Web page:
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MSS Simulation

Definition:

A simulation is computer-generated imagery (CGI) that attempts to simulate real-world conditions over time. A simulation tends to be knowledge-based and have a cognitive orientation

A simulation is a one part of a successful training program. In order to achieve results, simulator time should be combined with classroom training, hands-on training, and include an assessment program.[1]




Examples:

Fire Engineering Simulation VTRA 3D Sim Room Code 3D Simulation


Pros:

  • Cost savings – a simulation can be a cost effective way to practice making decisions in complex situations without all the resource requirements associated with exercises.
  • Simulations can be used to provide experiences that can then be used to prepare for future situations. Responders develop decision-making skills through their experiences, but more than a few incidents are necessary to develop a good experience base and simulations can fill that gap.[2]
  • Iterative nature – a simulation can be used to point out crucial decisions in the timeline of an event, allows debriefing, and provides the opportunity to try again and apply lessons learned.
  • After Action Reviews – simulations can be used to provide timely, relevant, and active learning feedback.
  • Safe environment – simulations allow participants to be exposed to a wide range of correct and incorrect decisions without physical harm or real world damage.
  • Great for building teamwork and communication.
  • The main benefits of simulation modeling are[3] (Chung, 2004)
    • Experimentation in limited time – simulations allow long and complex processes to be replicated in a compressed time period and be repeated to improve analysis
    • Reduced analytical requirements – simulation enables analysis of complex systems by practitioners, not just mathematicians and programmers. Simulation software packages embed formulas and calculations and allow practitioners to focus on analyzing a system in real time while the simulation is in progress.
    • Easily demonstrated models – most simulations allow users to dynamically animate the models being used this effectively shows how the model functions, makes the model more credible, and helps identify flaws in the model’s behavior.

Cons:

  • Simulations are data intensive and some require personnel to be trained on how to configure, update, and run them to achieve the desired results.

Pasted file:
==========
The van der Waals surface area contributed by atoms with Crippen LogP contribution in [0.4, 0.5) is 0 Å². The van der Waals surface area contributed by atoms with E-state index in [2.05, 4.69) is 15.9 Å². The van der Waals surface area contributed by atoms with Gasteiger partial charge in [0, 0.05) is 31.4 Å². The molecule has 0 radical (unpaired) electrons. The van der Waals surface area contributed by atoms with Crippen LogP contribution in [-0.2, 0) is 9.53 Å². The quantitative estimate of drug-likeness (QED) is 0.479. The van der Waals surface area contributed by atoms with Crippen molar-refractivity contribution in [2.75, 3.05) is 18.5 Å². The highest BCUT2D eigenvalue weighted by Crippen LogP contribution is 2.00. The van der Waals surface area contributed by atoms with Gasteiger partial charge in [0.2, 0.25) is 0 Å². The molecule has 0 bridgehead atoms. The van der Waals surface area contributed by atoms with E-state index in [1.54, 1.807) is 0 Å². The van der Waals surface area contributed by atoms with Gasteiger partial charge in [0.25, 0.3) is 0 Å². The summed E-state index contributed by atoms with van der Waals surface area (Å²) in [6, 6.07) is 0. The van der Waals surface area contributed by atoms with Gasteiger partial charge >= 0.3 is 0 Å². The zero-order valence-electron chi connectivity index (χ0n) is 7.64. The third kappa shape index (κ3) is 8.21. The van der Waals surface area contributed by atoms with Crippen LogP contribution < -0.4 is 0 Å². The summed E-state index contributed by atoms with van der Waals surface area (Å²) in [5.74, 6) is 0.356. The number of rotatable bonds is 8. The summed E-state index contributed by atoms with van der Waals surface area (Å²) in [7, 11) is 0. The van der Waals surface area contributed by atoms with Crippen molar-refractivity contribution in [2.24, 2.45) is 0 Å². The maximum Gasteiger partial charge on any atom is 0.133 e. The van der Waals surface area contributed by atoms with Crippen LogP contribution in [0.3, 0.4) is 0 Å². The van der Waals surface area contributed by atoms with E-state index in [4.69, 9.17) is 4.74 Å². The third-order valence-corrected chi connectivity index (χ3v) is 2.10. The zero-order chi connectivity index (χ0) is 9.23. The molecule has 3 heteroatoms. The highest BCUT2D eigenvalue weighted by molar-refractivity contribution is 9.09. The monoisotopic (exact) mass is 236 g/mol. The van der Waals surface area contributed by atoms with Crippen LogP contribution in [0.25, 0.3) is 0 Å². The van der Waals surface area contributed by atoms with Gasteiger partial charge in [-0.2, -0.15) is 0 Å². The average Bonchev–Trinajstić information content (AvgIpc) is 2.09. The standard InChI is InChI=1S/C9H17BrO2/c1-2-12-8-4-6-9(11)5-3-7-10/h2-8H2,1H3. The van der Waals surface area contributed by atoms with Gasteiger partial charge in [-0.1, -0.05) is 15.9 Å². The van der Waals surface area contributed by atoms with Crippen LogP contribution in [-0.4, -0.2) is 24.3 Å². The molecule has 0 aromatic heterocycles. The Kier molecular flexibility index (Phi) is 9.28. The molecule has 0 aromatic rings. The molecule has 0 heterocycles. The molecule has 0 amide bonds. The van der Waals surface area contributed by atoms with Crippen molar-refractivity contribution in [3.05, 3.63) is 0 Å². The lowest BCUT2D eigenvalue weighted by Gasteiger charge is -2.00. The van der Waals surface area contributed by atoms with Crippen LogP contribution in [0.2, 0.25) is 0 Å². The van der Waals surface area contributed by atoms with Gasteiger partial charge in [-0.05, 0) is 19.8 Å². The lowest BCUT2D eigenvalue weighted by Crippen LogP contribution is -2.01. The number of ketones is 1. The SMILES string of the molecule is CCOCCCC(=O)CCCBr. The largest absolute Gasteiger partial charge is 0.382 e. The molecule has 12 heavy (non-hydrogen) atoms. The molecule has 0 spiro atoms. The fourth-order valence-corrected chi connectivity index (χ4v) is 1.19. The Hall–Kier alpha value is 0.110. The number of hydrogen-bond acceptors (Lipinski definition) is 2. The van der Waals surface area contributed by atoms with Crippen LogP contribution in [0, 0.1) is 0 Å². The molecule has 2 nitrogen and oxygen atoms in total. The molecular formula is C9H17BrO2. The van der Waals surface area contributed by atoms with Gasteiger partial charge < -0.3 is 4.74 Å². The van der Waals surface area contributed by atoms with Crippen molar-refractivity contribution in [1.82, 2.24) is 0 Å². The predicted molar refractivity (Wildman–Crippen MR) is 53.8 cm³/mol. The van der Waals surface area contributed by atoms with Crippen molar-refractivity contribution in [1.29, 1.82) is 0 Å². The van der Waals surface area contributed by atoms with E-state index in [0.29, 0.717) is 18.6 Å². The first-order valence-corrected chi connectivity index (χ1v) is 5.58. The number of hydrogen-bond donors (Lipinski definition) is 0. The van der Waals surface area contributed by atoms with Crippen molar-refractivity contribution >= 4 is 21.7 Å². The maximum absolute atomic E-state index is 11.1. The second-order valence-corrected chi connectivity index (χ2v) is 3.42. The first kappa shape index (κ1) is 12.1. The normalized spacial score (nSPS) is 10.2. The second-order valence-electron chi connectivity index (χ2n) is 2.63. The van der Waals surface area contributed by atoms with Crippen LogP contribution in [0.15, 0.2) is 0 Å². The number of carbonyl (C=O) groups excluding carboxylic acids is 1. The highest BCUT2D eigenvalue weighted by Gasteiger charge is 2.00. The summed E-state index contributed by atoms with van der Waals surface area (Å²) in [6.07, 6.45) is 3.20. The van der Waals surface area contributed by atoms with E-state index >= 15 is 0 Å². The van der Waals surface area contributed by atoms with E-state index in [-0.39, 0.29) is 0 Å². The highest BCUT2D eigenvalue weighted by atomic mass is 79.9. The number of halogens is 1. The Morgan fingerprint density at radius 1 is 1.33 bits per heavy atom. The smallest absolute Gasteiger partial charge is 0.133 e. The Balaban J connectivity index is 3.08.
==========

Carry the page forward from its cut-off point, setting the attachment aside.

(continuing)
• Customizations of simulations (as opposed to configuration) can be very expensive and can require ongoing work with a vendor
  • Simulations are sometimes perceived as a replacement of hands-on training and a method to achieve budget cuts, so adoption of simulation in a department or agency requires a well-thought out plan for introduction.
  • Simulation can involve significant initial upfront costs: computers, servers, licenses, custom scenarios, etc.
  • If left unchecked, users could develop bad habits or incorrect procedures based on the limitations of a simulation.
  • If a learner’s technique is incorrect, a simulation could be reinforcing bad/wrong habits.
  • The main limitations of simulation are[4] (Chung, 2004):
    • Simulation cannot give accurate results when the input data are inaccurate – otherwise known as garbage in, garbage out. Often people overlook the need to gather data to input into a simulation and underestimate or shortchange the time needed to do so.
    • Simulation cannot provide easy answers to complex answers – a complex system with many parts and interactions will need to be analyzed in pieces.
    • Simulation cannot solve problems by itself – simulation highlights potential solutions to problems that need to be implemented by management. Management buy-in is critical to success. Practitioners should beware of organizational inertia and politics as potential roadblocks to be managed.

NOTES

  • "The variables and data chosen for the model are still subjective, although the calculations suggest objectivity." and "It is often non-transparent and difficult to explain, what the model does and how it is calculated." (Kerstin Cuhls, 2005)
  • Other considerations (Chung, 2004):
    • Simulation model building can require special training
    • Simulation modeling and analysis can be costly
    • The results of simulation involve many statistics
  • The simulation modeling and analysis of different types of systems are conducted for the purposes of (Pedgen et al., 1995):
    • Gaining insight into the operation of a system
    • Developing operating or resource policies to improve system performance
    • Testing new concepts and/or systems before implementation
    • Gaining information without disturbing the actual system

 

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[1] Vehicle Driving Simulation: A Possible Solution to Vehicle Crashes, USFA Report, Parker, Patrick J., p.28.
[2] National Institute of Standards and Technology, Modeling and Simulation for Emergency Response, Workshop Report, March 4-6, 2003, Gaithersburg, MD, p. 14.
[3] Simulation Modeling Handbook: A Practical Approach, Chung, Christopher A., 1994, p.18.
[4] Simulation Modeling Handbook: A Practical Approach, Chung, Christopher A., 1994, p.19.